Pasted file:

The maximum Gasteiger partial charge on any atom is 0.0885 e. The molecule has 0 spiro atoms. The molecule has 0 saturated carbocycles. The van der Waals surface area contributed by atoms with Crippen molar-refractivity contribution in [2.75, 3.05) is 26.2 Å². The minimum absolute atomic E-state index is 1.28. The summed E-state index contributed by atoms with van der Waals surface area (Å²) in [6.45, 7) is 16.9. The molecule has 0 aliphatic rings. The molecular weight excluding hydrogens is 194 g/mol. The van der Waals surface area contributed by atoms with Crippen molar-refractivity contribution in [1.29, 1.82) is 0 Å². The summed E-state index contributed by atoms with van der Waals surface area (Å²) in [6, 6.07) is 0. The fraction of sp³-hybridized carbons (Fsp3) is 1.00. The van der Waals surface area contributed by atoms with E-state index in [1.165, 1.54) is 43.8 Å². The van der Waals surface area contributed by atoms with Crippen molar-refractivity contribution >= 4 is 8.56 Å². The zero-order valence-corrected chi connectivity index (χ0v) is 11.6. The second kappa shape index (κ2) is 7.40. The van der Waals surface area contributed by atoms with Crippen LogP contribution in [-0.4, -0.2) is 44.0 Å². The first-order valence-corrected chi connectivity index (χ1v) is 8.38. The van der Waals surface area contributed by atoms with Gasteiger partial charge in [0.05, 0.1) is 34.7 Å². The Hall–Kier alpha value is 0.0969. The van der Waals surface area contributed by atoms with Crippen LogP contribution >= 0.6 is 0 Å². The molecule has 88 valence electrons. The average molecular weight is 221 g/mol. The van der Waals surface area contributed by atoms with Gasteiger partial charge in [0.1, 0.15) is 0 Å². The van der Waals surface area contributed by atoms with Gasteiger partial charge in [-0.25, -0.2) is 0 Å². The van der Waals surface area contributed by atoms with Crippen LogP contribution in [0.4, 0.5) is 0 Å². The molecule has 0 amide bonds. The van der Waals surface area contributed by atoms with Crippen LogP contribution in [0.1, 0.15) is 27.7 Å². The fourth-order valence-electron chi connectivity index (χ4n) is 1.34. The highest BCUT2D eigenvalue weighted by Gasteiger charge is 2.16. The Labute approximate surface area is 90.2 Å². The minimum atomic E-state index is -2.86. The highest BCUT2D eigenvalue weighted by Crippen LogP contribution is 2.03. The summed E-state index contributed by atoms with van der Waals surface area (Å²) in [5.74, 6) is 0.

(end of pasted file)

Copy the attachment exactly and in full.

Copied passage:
The maximum Gasteiger partial charge on any atom is 0.0885 e. The molecule has 0 spiro atoms. The molecule has 0 saturated carbocycles. The van der Waals surface area contributed by atoms with Crippen molar-refractivity contribution in [2.75, 3.05) is 26.2 Å². The minimum absolute atomic E-state index is 1.28. The summed E-state index contributed by atoms with van der Waals surface area (Å²) in [6.45, 7) is 16.9. The molecule has 0 aliphatic rings. The molecular weight excluding hydrogens is 194 g/mol. The van der Waals surface area contributed by atoms with Crippen molar-refractivity contribution in [1.29, 1.82) is 0 Å². The summed E-state index contributed by atoms with van der Waals surface area (Å²) in [6, 6.07) is 0. The fraction of sp³-hybridized carbons (Fsp3) is 1.00. The van der Waals surface area contributed by atoms with E-state index in [1.165, 1.54) is 43.8 Å². The van der Waals surface area contributed by atoms with Crippen molar-refractivity contribution >= 4 is 8.56 Å². The zero-order valence-corrected chi connectivity index (χ0v) is 11.6. The second kappa shape index (κ2) is 7.40. The van der Waals surface area contributed by atoms with Crippen LogP contribution in [-0.4, -0.2) is 44.0 Å². The first-order valence-corrected chi connectivity index (χ1v) is 8.38. The van der Waals surface area contributed by atoms with Gasteiger partial charge in [0.05, 0.1) is 34.7 Å². The Hall–Kier alpha value is 0.0969. The van der Waals surface area contributed by atoms with Crippen LogP contribution >= 0.6 is 0 Å². The molecule has 88 valence electrons. The average molecular weight is 221 g/mol. The van der Waals surface area contributed by atoms with Gasteiger partial charge in [0.1, 0.15) is 0 Å². The van der Waals surface area contributed by atoms with Gasteiger partial charge in [-0.25, -0.2) is 0 Å². The van der Waals surface area contributed by atoms with Crippen LogP contribution in [0.4, 0.5) is 0 Å². The molecule has 0 amide bonds. The van der Waals surface area contributed by atoms with Crippen LogP contribution in [0.1, 0.15) is 27.7 Å². The fourth-order valence-electron chi connectivity index (χ4n) is 1.34. The highest BCUT2D eigenvalue weighted by Gasteiger charge is 2.16. The Labute approximate surface area is 90.2 Å². The minimum atomic E-state index is -2.86. The highest BCUT2D eigenvalue weighted by Crippen LogP contribution is 2.03. The summed E-state index contributed by atoms with van der Waals surface area (Å²) in [5.74, 6) is 0.